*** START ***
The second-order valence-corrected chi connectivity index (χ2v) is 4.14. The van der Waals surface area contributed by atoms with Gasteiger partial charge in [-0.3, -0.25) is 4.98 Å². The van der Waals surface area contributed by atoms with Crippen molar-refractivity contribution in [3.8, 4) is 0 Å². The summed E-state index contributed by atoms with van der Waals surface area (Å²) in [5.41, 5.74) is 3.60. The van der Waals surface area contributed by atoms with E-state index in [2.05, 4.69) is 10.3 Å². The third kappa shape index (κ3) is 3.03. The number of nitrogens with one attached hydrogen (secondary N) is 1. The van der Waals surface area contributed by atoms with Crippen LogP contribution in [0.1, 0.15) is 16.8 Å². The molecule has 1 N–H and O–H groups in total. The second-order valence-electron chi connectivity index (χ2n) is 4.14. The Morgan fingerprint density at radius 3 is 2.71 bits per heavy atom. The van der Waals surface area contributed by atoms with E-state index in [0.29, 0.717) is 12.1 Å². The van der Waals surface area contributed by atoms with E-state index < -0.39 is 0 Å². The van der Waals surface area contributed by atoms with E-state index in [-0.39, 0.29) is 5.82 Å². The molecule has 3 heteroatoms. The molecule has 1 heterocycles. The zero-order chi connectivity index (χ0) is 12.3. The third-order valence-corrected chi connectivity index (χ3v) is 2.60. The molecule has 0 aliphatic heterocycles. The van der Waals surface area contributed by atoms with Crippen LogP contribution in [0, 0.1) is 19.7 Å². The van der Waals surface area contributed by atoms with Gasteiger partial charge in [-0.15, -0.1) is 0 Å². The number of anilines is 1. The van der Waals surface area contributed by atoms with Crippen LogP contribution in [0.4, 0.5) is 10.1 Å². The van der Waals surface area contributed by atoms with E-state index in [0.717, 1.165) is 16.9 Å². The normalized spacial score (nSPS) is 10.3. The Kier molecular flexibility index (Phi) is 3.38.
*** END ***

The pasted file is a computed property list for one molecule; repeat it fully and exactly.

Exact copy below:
The second-order valence-corrected chi connectivity index (χ2v) is 4.14. The van der Waals surface area contributed by atoms with Gasteiger partial charge in [-0.3, -0.25) is 4.98 Å². The van der Waals surface area contributed by atoms with Crippen molar-refractivity contribution in [3.8, 4) is 0 Å². The summed E-state index contributed by atoms with van der Waals surface area (Å²) in [5.41, 5.74) is 3.60. The van der Waals surface area contributed by atoms with E-state index in [2.05, 4.69) is 10.3 Å². The third kappa shape index (κ3) is 3.03. The number of nitrogens with one attached hydrogen (secondary N) is 1. The van der Waals surface area contributed by atoms with Crippen LogP contribution in [0.1, 0.15) is 16.8 Å². The molecule has 1 N–H and O–H groups in total. The second-order valence-electron chi connectivity index (χ2n) is 4.14. The Morgan fingerprint density at radius 3 is 2.71 bits per heavy atom. The van der Waals surface area contributed by atoms with E-state index in [0.29, 0.717) is 12.1 Å². The van der Waals surface area contributed by atoms with E-state index < -0.39 is 0 Å². The van der Waals surface area contributed by atoms with E-state index in [-0.39, 0.29) is 5.82 Å². The molecule has 3 heteroatoms. The molecule has 1 heterocycles. The zero-order chi connectivity index (χ0) is 12.3. The third-order valence-corrected chi connectivity index (χ3v) is 2.60. The molecule has 0 aliphatic heterocycles. The van der Waals surface area contributed by atoms with Crippen LogP contribution in [0, 0.1) is 19.7 Å². The van der Waals surface area contributed by atoms with Gasteiger partial charge in [-0.15, -0.1) is 0 Å². The number of anilines is 1. The van der Waals surface area contributed by atoms with Crippen LogP contribution in [0.4, 0.5) is 10.1 Å². The van der Waals surface area contributed by atoms with E-state index in [0.717, 1.165) is 16.9 Å². The normalized spacial score (nSPS) is 10.3. The Kier molecular flexibility index (Phi) is 3.38.